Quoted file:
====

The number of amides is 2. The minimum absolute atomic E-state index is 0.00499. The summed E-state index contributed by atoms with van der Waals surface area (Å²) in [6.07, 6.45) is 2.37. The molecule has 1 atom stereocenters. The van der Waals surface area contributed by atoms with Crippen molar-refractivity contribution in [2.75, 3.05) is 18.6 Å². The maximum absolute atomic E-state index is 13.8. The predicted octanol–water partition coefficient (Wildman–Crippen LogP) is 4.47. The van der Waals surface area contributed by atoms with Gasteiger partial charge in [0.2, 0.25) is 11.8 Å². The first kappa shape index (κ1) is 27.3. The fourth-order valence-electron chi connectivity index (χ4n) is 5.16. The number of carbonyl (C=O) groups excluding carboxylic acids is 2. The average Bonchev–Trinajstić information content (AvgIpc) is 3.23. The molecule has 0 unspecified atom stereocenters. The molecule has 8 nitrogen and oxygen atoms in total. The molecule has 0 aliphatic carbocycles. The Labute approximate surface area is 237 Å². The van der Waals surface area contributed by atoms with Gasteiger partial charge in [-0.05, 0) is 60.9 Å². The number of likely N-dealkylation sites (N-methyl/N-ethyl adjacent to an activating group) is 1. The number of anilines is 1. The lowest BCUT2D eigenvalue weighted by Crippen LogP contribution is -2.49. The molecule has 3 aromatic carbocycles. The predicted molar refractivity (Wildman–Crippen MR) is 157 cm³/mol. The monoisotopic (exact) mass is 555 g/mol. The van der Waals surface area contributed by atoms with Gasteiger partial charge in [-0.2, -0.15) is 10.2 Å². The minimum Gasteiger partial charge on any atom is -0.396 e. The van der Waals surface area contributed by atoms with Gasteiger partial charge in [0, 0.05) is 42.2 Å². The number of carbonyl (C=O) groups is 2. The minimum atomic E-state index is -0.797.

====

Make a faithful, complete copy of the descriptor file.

The number of amides is 2. The minimum absolute atomic E-state index is 0.00499. The summed E-state index contributed by atoms with van der Waals surface area (Å²) in [6.07, 6.45) is 2.37. The molecule has 1 atom stereocenters. The van der Waals surface area contributed by atoms with Crippen molar-refractivity contribution in [2.75, 3.05) is 18.6 Å². The maximum absolute atomic E-state index is 13.8. The predicted octanol–water partition coefficient (Wildman–Crippen LogP) is 4.47. The van der Waals surface area contributed by atoms with Gasteiger partial charge in [0.2, 0.25) is 11.8 Å². The first kappa shape index (κ1) is 27.3. The fourth-order valence-electron chi connectivity index (χ4n) is 5.16. The number of carbonyl (C=O) groups excluding carboxylic acids is 2. The average Bonchev–Trinajstić information content (AvgIpc) is 3.23. The molecule has 0 unspecified atom stereocenters. The molecule has 8 nitrogen and oxygen atoms in total. The molecule has 0 aliphatic carbocycles. The Labute approximate surface area is 237 Å². The van der Waals surface area contributed by atoms with Gasteiger partial charge in [-0.05, 0) is 60.9 Å². The number of likely N-dealkylation sites (N-methyl/N-ethyl adjacent to an activating group) is 1. The number of anilines is 1. The lowest BCUT2D eigenvalue weighted by Crippen LogP contribution is -2.49. The molecule has 3 aromatic carbocycles. The predicted molar refractivity (Wildman–Crippen MR) is 157 cm³/mol. The monoisotopic (exact) mass is 555 g/mol. The van der Waals surface area contributed by atoms with Gasteiger partial charge in [-0.2, -0.15) is 10.2 Å². The minimum Gasteiger partial charge on any atom is -0.396 e. The van der Waals surface area contributed by atoms with Gasteiger partial charge in [0, 0.05) is 42.2 Å². The number of carbonyl (C=O) groups is 2. The minimum atomic E-state index is -0.797.